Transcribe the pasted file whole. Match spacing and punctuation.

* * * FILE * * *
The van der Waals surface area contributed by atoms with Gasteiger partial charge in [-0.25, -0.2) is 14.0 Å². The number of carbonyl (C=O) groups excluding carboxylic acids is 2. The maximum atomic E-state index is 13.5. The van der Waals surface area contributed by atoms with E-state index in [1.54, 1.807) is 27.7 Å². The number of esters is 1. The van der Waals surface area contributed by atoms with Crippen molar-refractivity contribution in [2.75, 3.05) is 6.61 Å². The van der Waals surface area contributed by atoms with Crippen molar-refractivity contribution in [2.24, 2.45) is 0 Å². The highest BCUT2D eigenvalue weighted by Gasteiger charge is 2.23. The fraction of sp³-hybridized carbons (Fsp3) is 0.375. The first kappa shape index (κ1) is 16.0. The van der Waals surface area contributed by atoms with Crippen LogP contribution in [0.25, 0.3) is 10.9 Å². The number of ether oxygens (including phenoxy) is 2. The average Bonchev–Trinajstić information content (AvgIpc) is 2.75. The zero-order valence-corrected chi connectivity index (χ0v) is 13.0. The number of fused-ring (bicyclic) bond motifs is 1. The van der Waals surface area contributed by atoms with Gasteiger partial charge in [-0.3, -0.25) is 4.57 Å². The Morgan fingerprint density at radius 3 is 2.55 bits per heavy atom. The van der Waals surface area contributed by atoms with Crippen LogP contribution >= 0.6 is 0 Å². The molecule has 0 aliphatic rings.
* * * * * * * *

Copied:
The van der Waals surface area contributed by atoms with Gasteiger partial charge in [-0.25, -0.2) is 14.0 Å². The number of carbonyl (C=O) groups excluding carboxylic acids is 2. The maximum atomic E-state index is 13.5. The van der Waals surface area contributed by atoms with E-state index in [1.54, 1.807) is 27.7 Å². The number of esters is 1. The van der Waals surface area contributed by atoms with Crippen molar-refractivity contribution in [2.75, 3.05) is 6.61 Å². The van der Waals surface area contributed by atoms with Crippen molar-refractivity contribution in [2.24, 2.45) is 0 Å². The highest BCUT2D eigenvalue weighted by Gasteiger charge is 2.23. The fraction of sp³-hybridized carbons (Fsp3) is 0.375. The first kappa shape index (κ1) is 16.0. The van der Waals surface area contributed by atoms with Crippen LogP contribution in [0.25, 0.3) is 10.9 Å². The number of ether oxygens (including phenoxy) is 2. The average Bonchev–Trinajstić information content (AvgIpc) is 2.75. The zero-order valence-corrected chi connectivity index (χ0v) is 13.0. The number of fused-ring (bicyclic) bond motifs is 1. The van der Waals surface area contributed by atoms with Gasteiger partial charge in [-0.3, -0.25) is 4.57 Å². The Morgan fingerprint density at radius 3 is 2.55 bits per heavy atom. The van der Waals surface area contributed by atoms with Crippen LogP contribution >= 0.6 is 0 Å². The molecule has 0 aliphatic rings.